Millican Dalton: A Sublime Midlife Crisis
The relevance of a 20th century cave-dweller to environmental aesthetics.
Wednesday, 23 December 2020
At the mouth of the cave at Borrowdale, May 2020. Photograph: Lewis Eaton.
On a swelteringly hot day in the North Western Fells of The Lake District, the gaping mouth of a cave offered itself as a refuge and swallowed us mercifully into its cool damp interior. Caves are otherworldly places. This particular cave, set into the hillside of Castle Crag, allows you to peer out at the gently swaying trees and glimmering daylight of the outside world from a viewing point void of light and sound. The daytrip itself had been to seek refuge in The Lakes; an attempt at replacing the stagnancy of a locked-down city summer with a more welcome, less claustrophobic, kind of tranquillity. We spent a few minutes scrambling around on the siltstone, marvelling at the height of the cave walls and exchanging the obligatory comments about feeling small in big spaces. On leaving, I noticed a large, flat stone covered in scrawlings. At the centre in neat, deeply-etched letters read ‘Don’t Waste Words, Jump to Conclusions’ with dozens of smaller sections of writing surrounding this. Each gave names and dates, with many faded with age and dissolving back into the stone’s surface. It was from a frantic Googling during the car ride home that I came to find out we had happened across a sort-of pilgrimage place for hikers: the cave in which a man had lived out his summers for over forty consecutive years.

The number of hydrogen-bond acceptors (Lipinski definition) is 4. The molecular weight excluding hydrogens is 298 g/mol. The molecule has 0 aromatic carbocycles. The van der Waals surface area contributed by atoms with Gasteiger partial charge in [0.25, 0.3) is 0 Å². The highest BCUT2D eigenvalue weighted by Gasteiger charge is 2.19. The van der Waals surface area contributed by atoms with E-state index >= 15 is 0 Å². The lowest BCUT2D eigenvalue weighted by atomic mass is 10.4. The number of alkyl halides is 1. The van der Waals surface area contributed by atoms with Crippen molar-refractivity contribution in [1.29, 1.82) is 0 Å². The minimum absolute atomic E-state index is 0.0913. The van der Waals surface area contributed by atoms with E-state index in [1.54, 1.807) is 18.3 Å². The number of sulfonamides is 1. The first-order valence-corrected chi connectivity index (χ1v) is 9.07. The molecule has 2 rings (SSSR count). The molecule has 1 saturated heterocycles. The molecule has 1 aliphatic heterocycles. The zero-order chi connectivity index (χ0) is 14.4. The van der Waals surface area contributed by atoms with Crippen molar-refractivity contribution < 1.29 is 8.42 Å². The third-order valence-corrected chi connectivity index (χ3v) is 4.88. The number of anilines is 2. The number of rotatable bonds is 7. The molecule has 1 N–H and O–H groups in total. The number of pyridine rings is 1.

In 1904, at the age of thirty-six, Millican Dalton gave up his life as an insurance clerk in London in order to dedicate himself to The Great Outdoors. Having spent part of his childhood in Nenthead, the North Pennines, he found life and work in the capital stifling in comparison. From then on Dalton split his year, spending the summer months in the cave under Castle Crag and winters in a canvas hut in Buckinghamshire. Far from your conventional hermit, Dalton was an active and sociable member of the community. He organised camping excursions for the outdoors novice which included teaching hiking, rock climbing, rafting and how to forage for food. What I found extraordinary for the time was that these excursions didn’t exclude women, with one of Dalton’s advertisements for a mountaineering course stating his views bluntly: “Ladies are welcome to the camp. There is nothing new in ladies camping, the custom being at least 10,000 years old.” This rare indiscriminate approach led to Dalton forging a long-lasting friendship with geologist Mabel Barker, who over the years consistently recommended Dalton’s courses to women students and friends.
Dalton and Barker atop a needle, 1913. The Mable Barker Collection.
Philip Roth and Self-Reflexivity
‘Self-Reflexivity’ – “A literary work that is marked by or makes reference to its own artificiality and process of artful composition”
by Harry Carlson | 12 January 2021
(For those unfamiliar with Roth’s work, at the end of the piece I have written a short introduction to each of the novels I will be discussing)
Philip Roth was amongst the most pre-eminent writers of the late 20th-century, sitting beside the likes of John Updike, Joyce Carol Oates and Thomas Pynchon. From his propulsion to literary celebrity after the publication of 1969’s ‘Portnoy’s Complaint’, through to 1993’s ‘Operation Shylock’, Roth consistently experimented with the proximity between ‘The Author’ and ‘The Character’.